The portion of images and video in the typical payload of a website can be significant. Unfortunately, project stakeholders may be unwilling to cut any media resources from their existing applications. Such impasses are frustrating, especially when all parties involved want to improve site performance, but can't agree on how to get there. Fortunately, lazy loading is a solution that lowers initial page payload and load time, but doesn't skimp on content.
What is lazy loading?
Lazy loading is a technique that defers loading of non-critical resources at page load time. Instead, these non-critical resources are loaded at the moment of need. Where images are concerned, "non-critical" is often synonymous with "off-screen". If you've used Lighthouse and examined some opportunities for improvement, you may have seen some guidance in this realm in the form of the Defer offscreen images audit:
You've probably already seen lazy loading in action, and it goes something like this:
- You arrive at a page, and begin to scroll as you read content.
- At some point, you scroll a placeholder image into the viewport.
- The placeholder image is suddenly replaced by the final image.
An example of image lazy loading can be found on the popular publishing platform Medium, which loads lightweight placeholder images at page load, and replaces them with lazily-loaded images as they're scrolled into the viewport.
If you're unfamiliar with lazy loading, you might be wondering just how useful the technique is, and what its benefits are. Read on to find out!
Why lazy-load images or video instead of just loading them?
Because it's possible you're loading stuff the user may never see. This is problematic for a couple reasons:
- It wastes data. On unmetered connections, this isn't the worst thing that could happen (although you could be using that precious bandwidth for downloading other resources that are indeed going to be seen by the user). On limited data plans, however, loading stuff the user never sees could effectively be a waste of their money.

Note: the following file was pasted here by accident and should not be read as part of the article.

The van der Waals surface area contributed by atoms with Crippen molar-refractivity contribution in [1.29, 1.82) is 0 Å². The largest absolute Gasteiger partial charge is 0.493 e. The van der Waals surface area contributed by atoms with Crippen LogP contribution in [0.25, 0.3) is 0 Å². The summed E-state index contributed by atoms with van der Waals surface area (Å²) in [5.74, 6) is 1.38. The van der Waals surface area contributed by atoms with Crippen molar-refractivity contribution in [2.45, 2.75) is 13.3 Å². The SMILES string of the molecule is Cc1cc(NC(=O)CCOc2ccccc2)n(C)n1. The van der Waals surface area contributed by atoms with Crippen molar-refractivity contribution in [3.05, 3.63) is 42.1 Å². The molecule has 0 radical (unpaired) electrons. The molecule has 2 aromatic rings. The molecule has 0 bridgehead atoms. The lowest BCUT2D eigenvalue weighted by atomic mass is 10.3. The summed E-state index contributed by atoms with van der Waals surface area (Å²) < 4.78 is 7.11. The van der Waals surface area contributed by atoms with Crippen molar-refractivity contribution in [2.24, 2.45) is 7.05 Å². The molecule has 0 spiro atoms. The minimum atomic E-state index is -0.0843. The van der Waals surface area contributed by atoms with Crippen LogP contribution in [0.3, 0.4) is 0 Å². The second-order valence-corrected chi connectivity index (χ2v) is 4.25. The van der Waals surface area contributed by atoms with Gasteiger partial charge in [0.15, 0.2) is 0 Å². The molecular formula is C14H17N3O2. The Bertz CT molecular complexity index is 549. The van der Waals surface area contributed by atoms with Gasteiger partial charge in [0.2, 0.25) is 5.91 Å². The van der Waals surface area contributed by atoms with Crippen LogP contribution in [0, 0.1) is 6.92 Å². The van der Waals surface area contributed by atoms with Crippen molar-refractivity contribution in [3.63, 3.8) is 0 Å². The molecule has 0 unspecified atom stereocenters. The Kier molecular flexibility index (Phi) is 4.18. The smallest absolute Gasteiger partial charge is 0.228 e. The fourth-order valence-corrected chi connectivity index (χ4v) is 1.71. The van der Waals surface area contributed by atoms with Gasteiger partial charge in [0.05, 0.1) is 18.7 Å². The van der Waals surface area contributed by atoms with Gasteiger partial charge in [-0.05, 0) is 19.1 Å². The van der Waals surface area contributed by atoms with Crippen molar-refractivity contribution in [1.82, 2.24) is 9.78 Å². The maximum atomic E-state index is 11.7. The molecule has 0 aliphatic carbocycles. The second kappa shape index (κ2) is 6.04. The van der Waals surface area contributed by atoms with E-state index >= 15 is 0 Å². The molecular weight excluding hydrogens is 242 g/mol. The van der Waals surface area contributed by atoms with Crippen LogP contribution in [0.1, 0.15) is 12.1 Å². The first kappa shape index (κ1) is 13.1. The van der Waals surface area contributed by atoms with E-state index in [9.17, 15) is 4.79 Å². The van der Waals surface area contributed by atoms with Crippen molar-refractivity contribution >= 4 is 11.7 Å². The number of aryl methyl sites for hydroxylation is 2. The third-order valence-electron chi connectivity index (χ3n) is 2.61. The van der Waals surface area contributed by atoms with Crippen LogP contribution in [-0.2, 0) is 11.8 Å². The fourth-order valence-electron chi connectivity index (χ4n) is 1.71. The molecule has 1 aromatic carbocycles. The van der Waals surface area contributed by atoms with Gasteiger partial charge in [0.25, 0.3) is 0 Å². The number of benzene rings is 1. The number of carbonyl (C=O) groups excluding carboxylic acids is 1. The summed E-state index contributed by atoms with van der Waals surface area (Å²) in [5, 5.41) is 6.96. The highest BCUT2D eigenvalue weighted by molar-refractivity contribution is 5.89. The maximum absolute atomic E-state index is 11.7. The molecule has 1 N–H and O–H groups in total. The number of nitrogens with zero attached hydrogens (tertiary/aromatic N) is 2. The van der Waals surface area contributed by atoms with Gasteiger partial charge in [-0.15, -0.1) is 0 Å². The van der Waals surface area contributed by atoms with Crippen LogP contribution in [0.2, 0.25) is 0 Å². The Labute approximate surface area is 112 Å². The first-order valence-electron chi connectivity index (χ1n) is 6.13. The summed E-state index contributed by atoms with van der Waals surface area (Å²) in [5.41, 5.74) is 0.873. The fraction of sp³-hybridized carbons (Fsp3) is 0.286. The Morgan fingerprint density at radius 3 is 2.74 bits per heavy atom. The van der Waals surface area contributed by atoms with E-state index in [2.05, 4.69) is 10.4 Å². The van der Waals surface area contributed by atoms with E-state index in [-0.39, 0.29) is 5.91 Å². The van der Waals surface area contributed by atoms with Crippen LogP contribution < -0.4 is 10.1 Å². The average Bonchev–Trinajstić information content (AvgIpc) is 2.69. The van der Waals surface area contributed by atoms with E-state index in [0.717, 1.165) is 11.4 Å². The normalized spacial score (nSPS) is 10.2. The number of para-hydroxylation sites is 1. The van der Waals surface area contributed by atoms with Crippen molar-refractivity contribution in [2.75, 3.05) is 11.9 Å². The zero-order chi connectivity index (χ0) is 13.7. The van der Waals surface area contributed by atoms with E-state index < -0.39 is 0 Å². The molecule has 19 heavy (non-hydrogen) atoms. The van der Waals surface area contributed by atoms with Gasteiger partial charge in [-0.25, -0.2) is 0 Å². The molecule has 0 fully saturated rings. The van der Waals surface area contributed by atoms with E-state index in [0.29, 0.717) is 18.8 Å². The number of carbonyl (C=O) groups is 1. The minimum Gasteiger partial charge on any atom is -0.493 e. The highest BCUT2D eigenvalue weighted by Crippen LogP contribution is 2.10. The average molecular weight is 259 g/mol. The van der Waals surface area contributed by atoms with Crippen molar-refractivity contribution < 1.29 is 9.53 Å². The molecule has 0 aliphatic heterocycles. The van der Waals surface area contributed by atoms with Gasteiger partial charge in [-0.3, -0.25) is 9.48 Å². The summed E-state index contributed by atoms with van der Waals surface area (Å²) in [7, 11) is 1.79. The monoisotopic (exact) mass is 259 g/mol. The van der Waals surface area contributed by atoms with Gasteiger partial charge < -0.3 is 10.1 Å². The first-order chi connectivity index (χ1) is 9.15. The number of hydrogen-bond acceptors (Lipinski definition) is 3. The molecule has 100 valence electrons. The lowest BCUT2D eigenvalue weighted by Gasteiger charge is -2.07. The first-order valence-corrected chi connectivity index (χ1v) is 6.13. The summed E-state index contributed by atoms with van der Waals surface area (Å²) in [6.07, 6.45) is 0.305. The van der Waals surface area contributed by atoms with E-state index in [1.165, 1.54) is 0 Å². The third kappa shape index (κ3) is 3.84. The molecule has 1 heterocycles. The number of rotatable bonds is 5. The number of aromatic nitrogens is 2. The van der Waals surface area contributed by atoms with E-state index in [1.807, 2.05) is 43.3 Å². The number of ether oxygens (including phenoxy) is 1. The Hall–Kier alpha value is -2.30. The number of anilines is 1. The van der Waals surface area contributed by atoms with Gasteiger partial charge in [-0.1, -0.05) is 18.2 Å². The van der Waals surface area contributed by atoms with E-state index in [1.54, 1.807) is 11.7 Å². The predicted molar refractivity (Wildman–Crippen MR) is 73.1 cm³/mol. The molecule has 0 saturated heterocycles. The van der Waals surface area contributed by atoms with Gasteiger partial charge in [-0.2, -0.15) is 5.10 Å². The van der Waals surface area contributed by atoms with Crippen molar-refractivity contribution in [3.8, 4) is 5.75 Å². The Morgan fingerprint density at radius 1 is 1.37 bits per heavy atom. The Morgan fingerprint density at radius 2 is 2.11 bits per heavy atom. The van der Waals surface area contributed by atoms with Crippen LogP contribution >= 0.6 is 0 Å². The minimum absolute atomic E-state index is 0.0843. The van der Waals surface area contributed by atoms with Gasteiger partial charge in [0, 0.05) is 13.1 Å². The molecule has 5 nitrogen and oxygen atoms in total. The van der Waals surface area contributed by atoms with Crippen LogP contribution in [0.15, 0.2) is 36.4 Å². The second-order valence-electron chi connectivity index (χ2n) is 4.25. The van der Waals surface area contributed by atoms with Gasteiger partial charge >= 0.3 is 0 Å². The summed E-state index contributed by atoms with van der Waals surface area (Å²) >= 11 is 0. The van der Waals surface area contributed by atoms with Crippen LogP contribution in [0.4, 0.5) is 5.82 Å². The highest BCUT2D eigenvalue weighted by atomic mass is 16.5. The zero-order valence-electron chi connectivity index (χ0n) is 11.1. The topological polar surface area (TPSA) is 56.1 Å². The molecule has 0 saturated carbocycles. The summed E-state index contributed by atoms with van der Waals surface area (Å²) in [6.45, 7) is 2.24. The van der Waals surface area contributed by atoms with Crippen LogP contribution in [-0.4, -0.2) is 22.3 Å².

- It wastes processing time, battery, and other system resources. After a media resource is downloaded, the browser must decode it and render its content in the viewport.
Lazy loading images and video reduces initial page load time, initial page weight, and system resource usage, all of which have positive impacts on performance.
Implementing lazy loading
There are a number of ways to implement lazy loading. Your choice of solution must take into account the browsers you support, and also what you are trying to lazy-load.
Modern browsers implement browser-level lazy loading,
which can be enabled using the
loading attribute on images and iframes.
To provide compatibility with older browsers
or to perform lazy loading on elements without built-in lazy loading
There are also a number of existing libraries to help you to do this.
See the posts on this site for full details of all of these approaches:
Also, we have compiled a list of potential issues with lazy loading, and things to watch out for in your implementation.
Used with care, lazy loading images and video can seriously lower the initial load time and page payloads on your site, including Core Web Vitals. Users won't incur unnecessary network activity—including network contention on slower connections—and processing costs of media resources they may never see, but they can still view those resources if they want.
As far as performance improvement techniques go, lazy loading is reasonably uncontroversial. If you have a lot of inline imagery in your site, it's a perfectly fine way to cut down on unnecessary downloads. Your site's users and project stakeholders will appreciate it!